Learning from the Beet Yield Competition - Darryl Shailes - Arable Farming

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Cereals has been and gone; it was good to catch up with lots of people and it was interesting that I was asked more about my garden and the house move than sugar beet or potatoes.  But as one of my colleagues is always telling me, my writing is more like an episode of The Archers than a technical column so maybe it is to be expected.

We have an open gardens event in the village so, a bit like for Open Farm Sunday, we have been working hard to make everything look at its best.  There is an old saying in the village ‘Don’t worry when the water comes up as what comes up goes down’, and since Easter when the garden was flooded the water has indeed gone down and everything is growing and I hope looking really well, we’ll find out.

But it is amazing how these old sayings keep coming back and how true they are.  One of my customers told me a few years ago that his grandfather told him ‘Well sown is half grown’, and I’ve mentioned it before, but it really is true.

The first awards ceremony for the Beet Yield Competition was held at Cereals on the NFU stand and the four area winners all had a few things in common.  The first was that their winning fields on average all achieved 110,000 beet plants per hectare.  This is above the 80,000-100,000 target plant population and really demonstrates truth in the old saying.  The attention to the detail in getting this level of establishment is fantastic, especially considering the difficult spring of 2017.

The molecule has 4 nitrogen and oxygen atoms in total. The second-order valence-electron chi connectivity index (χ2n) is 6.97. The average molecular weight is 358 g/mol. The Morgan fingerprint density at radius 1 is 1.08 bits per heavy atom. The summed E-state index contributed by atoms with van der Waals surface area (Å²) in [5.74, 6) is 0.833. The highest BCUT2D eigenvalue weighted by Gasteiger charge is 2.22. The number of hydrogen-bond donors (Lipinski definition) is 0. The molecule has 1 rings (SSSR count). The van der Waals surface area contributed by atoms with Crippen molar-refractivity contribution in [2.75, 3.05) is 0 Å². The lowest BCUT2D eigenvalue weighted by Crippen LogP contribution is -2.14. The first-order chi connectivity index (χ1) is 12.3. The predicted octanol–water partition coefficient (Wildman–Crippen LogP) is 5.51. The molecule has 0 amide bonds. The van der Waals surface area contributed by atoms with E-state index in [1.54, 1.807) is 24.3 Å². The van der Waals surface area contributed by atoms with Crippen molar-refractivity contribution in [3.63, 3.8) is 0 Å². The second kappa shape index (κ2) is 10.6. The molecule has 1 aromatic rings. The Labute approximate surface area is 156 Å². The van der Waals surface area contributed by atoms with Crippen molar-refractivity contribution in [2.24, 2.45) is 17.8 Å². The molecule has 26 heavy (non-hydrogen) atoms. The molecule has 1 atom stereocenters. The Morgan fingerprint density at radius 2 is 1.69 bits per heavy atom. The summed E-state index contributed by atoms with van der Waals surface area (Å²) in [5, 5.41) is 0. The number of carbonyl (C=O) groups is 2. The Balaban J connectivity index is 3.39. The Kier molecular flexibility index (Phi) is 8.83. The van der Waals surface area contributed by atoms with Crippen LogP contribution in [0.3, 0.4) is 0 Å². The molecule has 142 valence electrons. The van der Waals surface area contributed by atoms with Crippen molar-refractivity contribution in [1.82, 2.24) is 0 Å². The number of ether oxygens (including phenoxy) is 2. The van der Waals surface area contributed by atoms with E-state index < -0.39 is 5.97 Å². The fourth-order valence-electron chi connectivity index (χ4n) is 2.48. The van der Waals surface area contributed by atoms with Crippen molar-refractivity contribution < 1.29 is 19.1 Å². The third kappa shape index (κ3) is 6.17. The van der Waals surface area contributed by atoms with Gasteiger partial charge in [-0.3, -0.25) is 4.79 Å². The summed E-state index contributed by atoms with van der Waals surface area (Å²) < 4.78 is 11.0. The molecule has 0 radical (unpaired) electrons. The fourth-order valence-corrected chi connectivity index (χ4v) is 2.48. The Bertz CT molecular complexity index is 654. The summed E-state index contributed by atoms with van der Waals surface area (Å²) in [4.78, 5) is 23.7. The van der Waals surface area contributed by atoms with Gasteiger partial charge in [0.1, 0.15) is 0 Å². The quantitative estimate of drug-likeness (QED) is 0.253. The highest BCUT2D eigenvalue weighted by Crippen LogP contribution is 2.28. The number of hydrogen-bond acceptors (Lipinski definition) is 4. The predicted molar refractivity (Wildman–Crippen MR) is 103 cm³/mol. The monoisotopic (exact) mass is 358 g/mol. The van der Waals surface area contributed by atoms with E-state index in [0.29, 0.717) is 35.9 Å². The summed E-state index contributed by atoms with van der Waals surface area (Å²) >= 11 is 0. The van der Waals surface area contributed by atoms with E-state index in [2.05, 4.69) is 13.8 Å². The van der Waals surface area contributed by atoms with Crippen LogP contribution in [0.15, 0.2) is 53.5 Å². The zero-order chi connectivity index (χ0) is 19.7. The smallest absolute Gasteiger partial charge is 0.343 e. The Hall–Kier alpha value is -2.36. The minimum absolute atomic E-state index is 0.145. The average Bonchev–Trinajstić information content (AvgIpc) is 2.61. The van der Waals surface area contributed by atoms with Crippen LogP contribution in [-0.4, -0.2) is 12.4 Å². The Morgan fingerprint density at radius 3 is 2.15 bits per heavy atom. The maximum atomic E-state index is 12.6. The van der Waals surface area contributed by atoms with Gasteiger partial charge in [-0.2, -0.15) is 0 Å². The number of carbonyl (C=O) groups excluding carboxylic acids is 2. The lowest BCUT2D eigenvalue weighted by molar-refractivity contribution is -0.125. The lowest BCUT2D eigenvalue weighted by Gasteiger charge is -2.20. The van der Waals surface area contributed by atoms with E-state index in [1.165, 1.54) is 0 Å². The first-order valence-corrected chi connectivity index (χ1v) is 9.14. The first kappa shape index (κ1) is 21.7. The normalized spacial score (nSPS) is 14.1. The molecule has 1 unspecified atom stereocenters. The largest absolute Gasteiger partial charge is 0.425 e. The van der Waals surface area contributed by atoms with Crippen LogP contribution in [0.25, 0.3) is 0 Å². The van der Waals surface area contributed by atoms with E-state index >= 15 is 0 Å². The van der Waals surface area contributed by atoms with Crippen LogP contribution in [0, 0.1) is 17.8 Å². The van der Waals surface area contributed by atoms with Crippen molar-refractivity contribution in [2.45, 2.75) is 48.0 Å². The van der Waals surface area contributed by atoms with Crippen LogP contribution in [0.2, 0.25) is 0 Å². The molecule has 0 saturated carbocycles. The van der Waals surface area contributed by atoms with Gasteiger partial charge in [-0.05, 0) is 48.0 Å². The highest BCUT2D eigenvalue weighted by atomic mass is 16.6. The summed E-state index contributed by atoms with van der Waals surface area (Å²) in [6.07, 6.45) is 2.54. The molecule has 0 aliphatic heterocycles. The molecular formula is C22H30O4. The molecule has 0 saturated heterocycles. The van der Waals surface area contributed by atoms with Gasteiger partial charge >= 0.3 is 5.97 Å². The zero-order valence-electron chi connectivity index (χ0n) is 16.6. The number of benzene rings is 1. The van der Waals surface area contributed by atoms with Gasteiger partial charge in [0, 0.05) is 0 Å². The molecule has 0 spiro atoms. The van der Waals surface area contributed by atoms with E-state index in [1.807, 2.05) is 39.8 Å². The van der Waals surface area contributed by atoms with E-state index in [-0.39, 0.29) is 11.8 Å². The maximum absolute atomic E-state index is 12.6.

All the fields in the competition, now re-named the Beet Yield Challenge to better reflect its purpose, had drones flown over them at the end of May and June, and the more evenly established fields showed up on these images.  It was possible to see that drone images can then be utilised to shop up areas of good and bad establishment and adjustments can be made to try and improve them next time around. Recording these images in precision farming software such as Omnia means they don't get lost in the huge amount of information we all have and, equipment permitting, means seed rates can be automatically adjusted to try and achieve these plant populations the next time around.

These high plant populations then enabled early ground cover and allowed the crop to capture the maximum amount of sunlight around the longest day 21 June, to turn into sugar. That brings to mind another old saying I was told when I first joined the industry many years ago, 'Down the row by the Suffolk Show and across the row by the Norfolk Show', and it was no accident that the drone flights were timed to coincide with these dates.

The overall winner was due to be announced at the Norfolk Show, but congratulations to the four regional winners.

Hutton Periods

On the potato front, apart from the lateness of some plantings, in early June we had a consecutive run of six or seven Hutton Periods. For the first time I can remember these blight warnings covered nearly all of the country, the hot and dry weather has since calmed things down, but interestingly AHDB Horticulture reported that Phytophthora infestans was affecting tomato plants much earlier than in previous years and was not being controlled by the traditional chemistry.

These strains of blight have since been identified as EU 39 A1. It just shows how blight continues to develop and how we must be on our guard when weather conditions are favourable to the disease

One final thing, it is our Fenland Potato Demo day on 11 July, again kindly hosted by A.L. Lee. I hope to see you there.